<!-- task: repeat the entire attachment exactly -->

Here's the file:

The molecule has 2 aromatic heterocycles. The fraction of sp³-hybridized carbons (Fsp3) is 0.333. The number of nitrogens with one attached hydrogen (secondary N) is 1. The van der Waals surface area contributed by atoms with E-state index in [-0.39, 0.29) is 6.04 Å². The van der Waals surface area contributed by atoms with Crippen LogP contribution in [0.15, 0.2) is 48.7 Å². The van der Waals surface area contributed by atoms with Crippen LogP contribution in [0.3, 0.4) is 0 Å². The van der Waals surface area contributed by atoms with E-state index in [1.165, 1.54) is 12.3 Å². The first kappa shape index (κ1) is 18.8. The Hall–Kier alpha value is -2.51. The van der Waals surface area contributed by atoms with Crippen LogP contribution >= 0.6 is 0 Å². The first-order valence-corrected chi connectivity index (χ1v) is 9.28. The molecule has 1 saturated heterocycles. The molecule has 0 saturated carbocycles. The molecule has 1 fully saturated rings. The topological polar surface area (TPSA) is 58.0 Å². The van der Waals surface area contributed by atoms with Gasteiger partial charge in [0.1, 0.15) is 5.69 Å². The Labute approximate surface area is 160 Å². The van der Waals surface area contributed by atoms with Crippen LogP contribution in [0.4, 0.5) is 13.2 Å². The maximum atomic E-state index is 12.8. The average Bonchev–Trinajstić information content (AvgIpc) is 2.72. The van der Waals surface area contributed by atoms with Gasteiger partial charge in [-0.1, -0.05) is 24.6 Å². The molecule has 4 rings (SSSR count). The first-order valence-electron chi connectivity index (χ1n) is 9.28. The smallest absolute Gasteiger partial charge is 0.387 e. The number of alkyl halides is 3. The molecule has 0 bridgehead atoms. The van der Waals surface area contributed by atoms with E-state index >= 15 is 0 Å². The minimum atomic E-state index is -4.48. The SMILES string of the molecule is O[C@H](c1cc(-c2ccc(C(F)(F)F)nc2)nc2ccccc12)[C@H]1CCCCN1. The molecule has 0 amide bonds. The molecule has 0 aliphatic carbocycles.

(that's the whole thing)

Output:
The molecule has 2 aromatic heterocycles. The fraction of sp³-hybridized carbons (Fsp3) is 0.333. The number of nitrogens with one attached hydrogen (secondary N) is 1. The van der Waals surface area contributed by atoms with E-state index in [-0.39, 0.29) is 6.04 Å². The van der Waals surface area contributed by atoms with Crippen LogP contribution in [0.15, 0.2) is 48.7 Å². The van der Waals surface area contributed by atoms with Crippen LogP contribution in [0.3, 0.4) is 0 Å². The van der Waals surface area contributed by atoms with E-state index in [1.165, 1.54) is 12.3 Å². The first kappa shape index (κ1) is 18.8. The Hall–Kier alpha value is -2.51. The van der Waals surface area contributed by atoms with Crippen LogP contribution >= 0.6 is 0 Å². The first-order valence-corrected chi connectivity index (χ1v) is 9.28. The molecule has 1 saturated heterocycles. The molecule has 0 saturated carbocycles. The molecule has 1 fully saturated rings. The topological polar surface area (TPSA) is 58.0 Å². The van der Waals surface area contributed by atoms with Gasteiger partial charge in [0.1, 0.15) is 5.69 Å². The Labute approximate surface area is 160 Å². The van der Waals surface area contributed by atoms with Crippen LogP contribution in [0.4, 0.5) is 13.2 Å². The maximum atomic E-state index is 12.8. The average Bonchev–Trinajstić information content (AvgIpc) is 2.72. The van der Waals surface area contributed by atoms with Gasteiger partial charge in [-0.1, -0.05) is 24.6 Å². The molecule has 4 rings (SSSR count). The first-order valence-electron chi connectivity index (χ1n) is 9.28. The smallest absolute Gasteiger partial charge is 0.387 e. The number of alkyl halides is 3. The molecule has 0 bridgehead atoms. The van der Waals surface area contributed by atoms with E-state index >= 15 is 0 Å². The minimum atomic E-state index is -4.48. The SMILES string of the molecule is O[C@H](c1cc(-c2ccc(C(F)(F)F)nc2)nc2ccccc12)[C@H]1CCCCN1. The molecule has 0 amide bonds. The molecule has 0 aliphatic carbocycles.